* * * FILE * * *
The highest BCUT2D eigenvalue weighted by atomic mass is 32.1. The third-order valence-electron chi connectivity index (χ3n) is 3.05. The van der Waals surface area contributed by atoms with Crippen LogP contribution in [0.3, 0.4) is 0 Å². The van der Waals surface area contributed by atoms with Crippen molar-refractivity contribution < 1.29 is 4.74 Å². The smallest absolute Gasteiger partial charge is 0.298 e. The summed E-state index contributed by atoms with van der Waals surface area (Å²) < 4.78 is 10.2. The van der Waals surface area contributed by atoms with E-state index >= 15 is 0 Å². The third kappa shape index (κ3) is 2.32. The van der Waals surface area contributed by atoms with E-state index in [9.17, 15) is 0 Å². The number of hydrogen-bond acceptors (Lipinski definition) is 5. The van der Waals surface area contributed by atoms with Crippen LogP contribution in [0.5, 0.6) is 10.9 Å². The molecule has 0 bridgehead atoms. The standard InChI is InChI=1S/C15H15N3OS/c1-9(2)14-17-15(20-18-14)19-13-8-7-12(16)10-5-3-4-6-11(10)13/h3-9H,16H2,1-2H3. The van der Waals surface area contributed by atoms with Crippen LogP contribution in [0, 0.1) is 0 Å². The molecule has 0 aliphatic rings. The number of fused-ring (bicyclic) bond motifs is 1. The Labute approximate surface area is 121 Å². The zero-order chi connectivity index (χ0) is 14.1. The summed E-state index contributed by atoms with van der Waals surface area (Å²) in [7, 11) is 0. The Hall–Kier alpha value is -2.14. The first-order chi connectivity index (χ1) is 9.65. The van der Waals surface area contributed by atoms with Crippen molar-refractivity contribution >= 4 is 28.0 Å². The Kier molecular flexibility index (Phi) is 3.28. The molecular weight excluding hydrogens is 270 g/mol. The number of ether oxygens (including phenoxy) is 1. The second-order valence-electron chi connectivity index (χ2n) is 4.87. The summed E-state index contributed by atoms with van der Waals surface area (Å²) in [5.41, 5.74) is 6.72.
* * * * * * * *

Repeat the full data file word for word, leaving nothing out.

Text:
The highest BCUT2D eigenvalue weighted by atomic mass is 32.1. The third-order valence-electron chi connectivity index (χ3n) is 3.05. The van der Waals surface area contributed by atoms with Crippen LogP contribution in [0.3, 0.4) is 0 Å². The van der Waals surface area contributed by atoms with Crippen molar-refractivity contribution < 1.29 is 4.74 Å². The smallest absolute Gasteiger partial charge is 0.298 e. The summed E-state index contributed by atoms with van der Waals surface area (Å²) < 4.78 is 10.2. The van der Waals surface area contributed by atoms with E-state index >= 15 is 0 Å². The third kappa shape index (κ3) is 2.32. The van der Waals surface area contributed by atoms with E-state index in [9.17, 15) is 0 Å². The number of hydrogen-bond acceptors (Lipinski definition) is 5. The van der Waals surface area contributed by atoms with Crippen LogP contribution in [0.5, 0.6) is 10.9 Å². The molecule has 0 bridgehead atoms. The standard InChI is InChI=1S/C15H15N3OS/c1-9(2)14-17-15(20-18-14)19-13-8-7-12(16)10-5-3-4-6-11(10)13/h3-9H,16H2,1-2H3. The van der Waals surface area contributed by atoms with Crippen LogP contribution in [0, 0.1) is 0 Å². The molecule has 0 aliphatic rings. The number of fused-ring (bicyclic) bond motifs is 1. The Labute approximate surface area is 121 Å². The zero-order chi connectivity index (χ0) is 14.1. The summed E-state index contributed by atoms with van der Waals surface area (Å²) in [7, 11) is 0. The Hall–Kier alpha value is -2.14. The first-order chi connectivity index (χ1) is 9.65. The van der Waals surface area contributed by atoms with Crippen molar-refractivity contribution >= 4 is 28.0 Å². The Kier molecular flexibility index (Phi) is 3.28. The molecular weight excluding hydrogens is 270 g/mol. The number of ether oxygens (including phenoxy) is 1. The second-order valence-electron chi connectivity index (χ2n) is 4.87. The summed E-state index contributed by atoms with van der Waals surface area (Å²) in [5.41, 5.74) is 6.72.